Dubai Customs Executives Lead International Discussion on Fighting Piracy and Counterfeiting

Published February 3rd, 2008 - 01:35 GMT

Dubai’s record of accomplishment in fighting piracy and combating counterfeiting is among the best in the world, according to its director general.

Ahmed Butti Ahmed’s comments came on the sidelines of the 4th Global Congress on Combating Counterfeiting and Piracy, which opened this morning and this year is taking place in Dubai, the first time the gathering was held outside Europe.

The congress gathered more than 1,000 of the world’s top customs officials to discuss and debate global best practices in the industry, with the aim of agreeing concrete new steps to fight the menacing issue of piracy.

Dubai Customs’ Director General, Ahmed Butti Ahmed said: “Dubai is a city of international firsts, where performance is measured on a global level.  Where customs issues are concerned, we want Dubai to be universally recognized as the world’s leader in combating counterfeiting and piracy.”

“There are always new and improved international standards of operating, but at present, Dubai Customs has a record of achievement that can stand confidently against the very best in the world,” Ahmed added.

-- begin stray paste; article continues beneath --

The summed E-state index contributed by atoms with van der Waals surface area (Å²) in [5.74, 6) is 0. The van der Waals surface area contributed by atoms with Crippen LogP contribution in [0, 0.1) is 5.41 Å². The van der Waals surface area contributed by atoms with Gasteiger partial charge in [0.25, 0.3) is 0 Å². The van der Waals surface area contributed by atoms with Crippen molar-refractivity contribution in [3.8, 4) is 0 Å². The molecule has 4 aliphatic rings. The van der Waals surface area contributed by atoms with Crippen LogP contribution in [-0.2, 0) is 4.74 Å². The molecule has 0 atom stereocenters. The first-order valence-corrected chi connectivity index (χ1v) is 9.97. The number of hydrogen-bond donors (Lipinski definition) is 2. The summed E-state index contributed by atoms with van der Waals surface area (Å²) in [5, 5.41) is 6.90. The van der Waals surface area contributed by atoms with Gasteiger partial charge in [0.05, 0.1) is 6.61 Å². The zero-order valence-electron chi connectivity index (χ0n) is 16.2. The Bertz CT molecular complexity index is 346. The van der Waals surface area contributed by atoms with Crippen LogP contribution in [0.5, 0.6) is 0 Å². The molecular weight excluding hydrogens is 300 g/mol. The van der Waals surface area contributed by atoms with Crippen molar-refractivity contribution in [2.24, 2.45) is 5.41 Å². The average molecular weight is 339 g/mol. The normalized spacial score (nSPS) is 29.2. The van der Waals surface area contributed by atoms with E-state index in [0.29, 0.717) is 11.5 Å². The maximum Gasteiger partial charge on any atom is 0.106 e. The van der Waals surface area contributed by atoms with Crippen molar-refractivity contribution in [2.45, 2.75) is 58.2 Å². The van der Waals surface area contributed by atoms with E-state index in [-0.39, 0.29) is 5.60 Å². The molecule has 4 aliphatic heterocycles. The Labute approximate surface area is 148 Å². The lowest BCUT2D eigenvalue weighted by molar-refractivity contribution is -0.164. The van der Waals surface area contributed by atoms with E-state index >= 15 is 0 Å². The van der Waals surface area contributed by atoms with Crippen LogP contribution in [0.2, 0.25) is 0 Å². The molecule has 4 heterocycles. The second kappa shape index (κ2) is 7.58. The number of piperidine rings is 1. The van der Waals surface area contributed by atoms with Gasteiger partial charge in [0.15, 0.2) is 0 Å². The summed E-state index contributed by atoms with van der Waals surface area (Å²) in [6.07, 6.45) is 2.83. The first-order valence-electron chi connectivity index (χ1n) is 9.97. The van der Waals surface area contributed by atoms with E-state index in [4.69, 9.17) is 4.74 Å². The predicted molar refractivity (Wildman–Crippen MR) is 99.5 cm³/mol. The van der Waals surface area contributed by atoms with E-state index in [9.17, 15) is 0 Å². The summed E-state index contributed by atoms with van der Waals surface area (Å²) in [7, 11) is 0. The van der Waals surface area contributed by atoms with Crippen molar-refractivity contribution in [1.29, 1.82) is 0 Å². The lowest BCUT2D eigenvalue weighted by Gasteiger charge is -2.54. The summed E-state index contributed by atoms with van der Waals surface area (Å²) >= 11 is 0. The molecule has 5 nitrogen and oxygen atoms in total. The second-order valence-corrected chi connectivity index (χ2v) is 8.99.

The congress began with a series of early morning keynote addresses touching on the issue of intellectual property rights, and was officially opened by HH Sheikh Ahmad Bin Saeed Al Maktoum, President of Dubai Civil Aviation and Chairman of the Emirates Group today in the presence of Michel Danet, Secretary General of the World Customs Organization.


In his keynote address to delegates, the European Union’s Head of Intellectual Property, Luc Devigne, quoted a 2007 OECD report citing figures suggesting that the size of the global market for fake products could be as high as USD 200 billion each year.

Devigne added that Europe has witnessed a 500 percent increase year on year in the number of dangerous fake medicines coming across its borders.

Most fake products coming into Europe are medicines, followed by foodstuffs, toys, and cosmetics.


 


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